Confidence plays a huge part in learning. Decades of research support the idea that believing in your ability to do something enhances your ability to do it. However, this is not the same as “believing in yourself” or cultivating a sense of self-worth.
Roy F. Baumeister, professor of psychology at Case Western Reserve University in Cleveland, OH, has been studying self-esteem for decades, and has published more research on the topic than any other specialist in the U.S. In his essay, “Should Schools Try to Boost Self-Esteem?” he warns us not to equate self-esteem with confidence.
“Self-esteem is, literally, how favorably a person regards him or herself,” Baumeister writes. “High self-esteem can mean confident and secure–but it can also mean conceited, arrogant, narcissistic, and egotistical.”
There’s little to no correlation between self-esteem and academic performance. In fact, it could be argued that encouraging lower-performing students to see their performance as favourably as higher-performing students is a mistake.
“The effects of self-esteem are small, limited, and not all good,” Baumeister says.
And that’s to say nothing about the idea of boosting self-esteem in order to improve student performance.
Boosting confidence, on the other hand, can make all the difference. Student confidence is vital to his or her success. The amount of student self-confidence a child possess will affect every aspect of his or her educational goals. If a child loses confidence in school, his or her grades will ultimately be affected. When student self-confidence suffers, a child may give up on his or her hopes, dreams, and plans. They may feel they are unworthy of obtaining their goals or think it is impossible to achieve them. Shoemaker, C (2011) found that boosting confidence of students had a direct impact on learning outcomes.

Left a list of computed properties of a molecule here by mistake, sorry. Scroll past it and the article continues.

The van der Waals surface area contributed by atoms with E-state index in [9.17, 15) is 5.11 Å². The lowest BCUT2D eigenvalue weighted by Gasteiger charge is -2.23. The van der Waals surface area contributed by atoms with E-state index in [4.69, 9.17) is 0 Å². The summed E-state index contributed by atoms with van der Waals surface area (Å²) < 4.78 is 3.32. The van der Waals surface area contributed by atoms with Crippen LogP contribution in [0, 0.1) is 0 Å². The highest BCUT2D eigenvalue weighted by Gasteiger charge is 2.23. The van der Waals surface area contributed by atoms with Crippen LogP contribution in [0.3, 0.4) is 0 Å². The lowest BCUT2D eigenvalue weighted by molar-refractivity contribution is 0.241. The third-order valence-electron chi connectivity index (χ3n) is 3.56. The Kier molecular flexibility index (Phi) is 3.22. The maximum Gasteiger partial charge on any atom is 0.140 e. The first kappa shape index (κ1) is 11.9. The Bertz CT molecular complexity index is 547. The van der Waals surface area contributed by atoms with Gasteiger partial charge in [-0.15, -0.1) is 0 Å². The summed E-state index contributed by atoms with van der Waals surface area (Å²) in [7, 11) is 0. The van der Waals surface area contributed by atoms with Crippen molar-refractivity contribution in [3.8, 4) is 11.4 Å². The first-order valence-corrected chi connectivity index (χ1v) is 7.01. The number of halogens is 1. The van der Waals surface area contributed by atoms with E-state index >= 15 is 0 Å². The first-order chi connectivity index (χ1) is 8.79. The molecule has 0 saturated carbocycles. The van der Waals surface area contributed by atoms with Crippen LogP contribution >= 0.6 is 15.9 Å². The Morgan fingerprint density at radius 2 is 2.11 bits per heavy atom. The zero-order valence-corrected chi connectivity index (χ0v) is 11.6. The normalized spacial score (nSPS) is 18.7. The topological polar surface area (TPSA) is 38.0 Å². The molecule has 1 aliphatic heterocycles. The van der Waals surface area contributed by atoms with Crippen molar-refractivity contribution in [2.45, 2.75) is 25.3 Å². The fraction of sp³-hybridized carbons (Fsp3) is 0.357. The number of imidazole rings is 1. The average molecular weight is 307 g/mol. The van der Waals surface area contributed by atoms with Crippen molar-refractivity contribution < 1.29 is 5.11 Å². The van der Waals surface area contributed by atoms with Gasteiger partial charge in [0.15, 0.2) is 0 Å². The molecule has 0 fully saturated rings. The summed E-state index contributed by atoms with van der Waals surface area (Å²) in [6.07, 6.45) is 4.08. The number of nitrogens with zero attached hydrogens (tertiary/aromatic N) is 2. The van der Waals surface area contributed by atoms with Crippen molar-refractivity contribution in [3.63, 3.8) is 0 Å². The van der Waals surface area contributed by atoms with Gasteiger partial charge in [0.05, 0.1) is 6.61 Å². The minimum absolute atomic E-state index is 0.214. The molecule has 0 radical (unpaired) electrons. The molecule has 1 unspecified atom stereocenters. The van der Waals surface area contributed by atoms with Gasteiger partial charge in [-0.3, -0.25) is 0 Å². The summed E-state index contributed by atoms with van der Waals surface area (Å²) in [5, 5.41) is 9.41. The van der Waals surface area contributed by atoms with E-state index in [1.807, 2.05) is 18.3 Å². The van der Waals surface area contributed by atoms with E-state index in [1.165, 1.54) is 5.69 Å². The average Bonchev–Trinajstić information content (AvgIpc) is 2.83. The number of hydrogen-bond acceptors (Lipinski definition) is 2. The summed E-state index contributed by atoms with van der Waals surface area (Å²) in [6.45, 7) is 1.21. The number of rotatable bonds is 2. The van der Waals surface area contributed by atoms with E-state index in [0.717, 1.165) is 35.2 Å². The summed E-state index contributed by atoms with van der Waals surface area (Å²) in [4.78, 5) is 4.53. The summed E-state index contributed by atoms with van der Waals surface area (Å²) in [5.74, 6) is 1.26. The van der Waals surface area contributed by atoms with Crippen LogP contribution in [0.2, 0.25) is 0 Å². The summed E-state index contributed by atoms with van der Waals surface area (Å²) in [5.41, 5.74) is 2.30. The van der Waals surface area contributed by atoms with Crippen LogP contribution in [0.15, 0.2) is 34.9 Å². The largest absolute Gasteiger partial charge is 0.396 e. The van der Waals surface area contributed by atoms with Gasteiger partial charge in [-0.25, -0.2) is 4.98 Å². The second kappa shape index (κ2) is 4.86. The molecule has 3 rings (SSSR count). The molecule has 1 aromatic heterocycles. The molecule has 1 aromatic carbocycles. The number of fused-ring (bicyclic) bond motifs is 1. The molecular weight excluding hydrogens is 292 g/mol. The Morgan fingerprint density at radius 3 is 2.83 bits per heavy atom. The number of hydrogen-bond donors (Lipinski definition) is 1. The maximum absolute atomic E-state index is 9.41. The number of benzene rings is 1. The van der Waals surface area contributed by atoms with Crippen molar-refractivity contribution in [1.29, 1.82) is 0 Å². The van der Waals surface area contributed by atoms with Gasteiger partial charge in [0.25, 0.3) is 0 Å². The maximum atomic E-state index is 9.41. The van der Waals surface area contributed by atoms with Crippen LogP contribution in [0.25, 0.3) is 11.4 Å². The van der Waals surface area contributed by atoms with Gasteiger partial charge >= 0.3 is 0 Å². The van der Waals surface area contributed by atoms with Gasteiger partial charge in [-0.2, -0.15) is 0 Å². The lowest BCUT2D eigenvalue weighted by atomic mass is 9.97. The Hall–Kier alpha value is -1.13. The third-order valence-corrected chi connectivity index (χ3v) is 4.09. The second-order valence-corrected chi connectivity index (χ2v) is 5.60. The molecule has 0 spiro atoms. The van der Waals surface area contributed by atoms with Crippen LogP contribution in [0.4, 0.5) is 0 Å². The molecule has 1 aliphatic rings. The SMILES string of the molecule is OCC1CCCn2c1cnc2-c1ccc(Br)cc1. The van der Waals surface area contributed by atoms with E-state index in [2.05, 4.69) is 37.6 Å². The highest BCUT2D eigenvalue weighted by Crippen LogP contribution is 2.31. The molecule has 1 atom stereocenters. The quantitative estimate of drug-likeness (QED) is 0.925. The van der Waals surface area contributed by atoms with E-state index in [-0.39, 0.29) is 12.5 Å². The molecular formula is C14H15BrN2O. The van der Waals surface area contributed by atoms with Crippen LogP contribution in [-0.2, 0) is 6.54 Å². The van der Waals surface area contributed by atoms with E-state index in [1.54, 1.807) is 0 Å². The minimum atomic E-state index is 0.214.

The enemies of confidence are discouragement and fear. It is our job as educators to make sure that these enemies are defeated.
How to improve confidence in children?
1. Encourage practice to build competence
Encourage a child to practice whatever it is they’re interested in — but do so without putting too much pressure on them. “Practice invests effort in the confident expectation that improvement will follow,” Pickhardt, C – a child psychologist has explained.
The old adage is correct: Practice makes perfect.
Practice is where they can try new things, fail or win. Students are used to practicing on their X-box when they may fail a level many many times before they win – it is normal. Use this in everyday life. It will help them understand what it is to fail and what it is to work hard at something.
2. Let them figure out problems by themselves
If you do the hard work for a child then they’ll never develop the abilities or the confidence to figure out problems on their own. They need to be allowed to discover solutions and be able to fail in their experiments when they are learning something new. This means that they will remember better because they have discovered it for themselves.
3. Encourage curiosity